Nurturing Nature

April 1998

From the Vault


Nurturing Nature

Art and craft combine in Georg Jensen's exceptional silver

Noble in its simplicity, silver has been used for jewelry and jeweled objects in many cultures throughout time. While it projects elegance, silver retains an earthy, approachable quality. Suitable for formal occasions, it also lends itself to casual wear.

We commonly associate silver jewelry with the Arts and Crafts movement that began in England in the late 1880s. The movement's philosophy was to reverse the dehumanizing effects of machinery on society by a return to making simple objects entirely by hand. Silver was the preferred metal for Arts and Crafts jewelry, which was often embellished with inexpensive cabochon cut gems and or enameling.

Sculpted silver brooch and earrings set with moonstones are made from original Georg Jensen designs. Hallmarks show the brooch was made about 1920, the earrings after 1945. Jewelry courtesy of Christie Romero, Anaheim, CA.


The Danish expression of the Arts and Crafts movement was called Skønvirke, which translates literally to "beautiful work." Skønvirke differed from the British Arts and Crafts ideal in that it allowed hand and machine to work together, as long as high artistic and technical standards were maintained. The Danish goal of producing beautiful and useful objects that would be long-lasting and affordable fit with the universal Arts and Crafts ideology.

Georg Jensen is one of the most recognizable silversmiths from the Danish Skonvirke movement. Born in 1866 in rural Raadgard, he moved to Copenhagen in 1880 to train in the fine arts and silversmithing. He dreamed of being a sculptor and at first worked as a silversmith only to pay for his studies.

The death of his first wife in 1901, however, forced him to give up his ambition of being a sculptor and turn to silversmithing full time as a way to provide for his small children. He worked for Mogens Ballin, a prominent Danish silversmith who promoted Jensen and encouraged him to create his own designs in silver. This brought Jensen recognition and gave him the confidence to open his own workshop in 1904.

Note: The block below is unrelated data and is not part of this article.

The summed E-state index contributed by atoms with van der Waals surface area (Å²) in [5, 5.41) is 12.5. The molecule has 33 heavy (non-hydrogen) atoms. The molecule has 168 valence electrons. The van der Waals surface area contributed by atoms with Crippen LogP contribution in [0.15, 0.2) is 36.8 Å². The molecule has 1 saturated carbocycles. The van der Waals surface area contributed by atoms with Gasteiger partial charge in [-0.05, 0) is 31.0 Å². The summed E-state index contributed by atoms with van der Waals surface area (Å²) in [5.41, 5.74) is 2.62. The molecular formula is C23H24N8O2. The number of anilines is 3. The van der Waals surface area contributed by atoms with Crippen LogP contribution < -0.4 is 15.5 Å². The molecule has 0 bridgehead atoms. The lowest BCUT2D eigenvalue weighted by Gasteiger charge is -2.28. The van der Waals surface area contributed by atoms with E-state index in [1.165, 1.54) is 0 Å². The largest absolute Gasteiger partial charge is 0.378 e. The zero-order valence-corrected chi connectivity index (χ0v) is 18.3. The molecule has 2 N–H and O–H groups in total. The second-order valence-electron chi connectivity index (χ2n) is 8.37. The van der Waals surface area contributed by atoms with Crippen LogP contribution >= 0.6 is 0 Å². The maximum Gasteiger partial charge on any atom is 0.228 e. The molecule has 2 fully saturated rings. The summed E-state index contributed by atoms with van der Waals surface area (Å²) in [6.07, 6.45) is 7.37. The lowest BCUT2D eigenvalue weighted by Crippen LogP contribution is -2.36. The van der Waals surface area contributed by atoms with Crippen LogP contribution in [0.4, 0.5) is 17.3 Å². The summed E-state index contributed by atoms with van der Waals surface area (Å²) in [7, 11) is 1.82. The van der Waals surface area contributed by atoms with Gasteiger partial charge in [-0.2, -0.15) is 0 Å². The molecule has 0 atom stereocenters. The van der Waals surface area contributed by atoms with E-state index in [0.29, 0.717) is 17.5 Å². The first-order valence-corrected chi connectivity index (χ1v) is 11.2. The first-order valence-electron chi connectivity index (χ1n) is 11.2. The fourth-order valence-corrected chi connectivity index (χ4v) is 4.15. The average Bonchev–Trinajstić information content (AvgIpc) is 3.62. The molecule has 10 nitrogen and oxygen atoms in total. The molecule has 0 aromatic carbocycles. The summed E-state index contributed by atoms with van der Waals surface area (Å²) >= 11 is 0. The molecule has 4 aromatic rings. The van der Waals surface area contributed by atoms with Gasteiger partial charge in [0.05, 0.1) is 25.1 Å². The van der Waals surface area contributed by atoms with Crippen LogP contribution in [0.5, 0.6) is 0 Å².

He started out creating small pieces of jewelry and soon added flatware and hollowware. Jensen ran an egalitarian workshop, treating his workers like extended family and encouraging them to make up and sign their own designs. This collaboration built unity in his workshop and gave the company strength that has sustained it to the present day.

The remembered pleasures of his rural upbringing show in Georg Jensen's work. His design idiom is a stylized interpretation of plant life: coiled tendrils, curling leaves, drooping buds, ripe fruit, full-blown flowers and, occasionally, streamlined birds and fish. Sculpted in hammered silver, Jensen jewelry balances design and texture. Color is added sparingly with cabochon labradorite, opal, amber, coral, moonstone, chrysoprase, carnelian, turquoise, lapis and malachite. Silver beads, called "silver pearls," also appear in bezel-settings, and synthetic sapphires occasionally are set with moonstones.

As interest in Jensen's jewelry grew, he opened workshops in Germany, France, England, Spain and the U.S. The tremendous loyalty that his coworkers felt for him carried the company through financial hardship during World War I, past Jensen's death in 1935, over the lean years of the second World War, and into the present. Georg Jensen's silverwork transcends time; while his original work is sought after by collectors, his designs are still reproduced faithfully, making them accessible to the discerning patron of today.

by Elise B. Misiorowski

Copyright © 1998 by Bond Communications.


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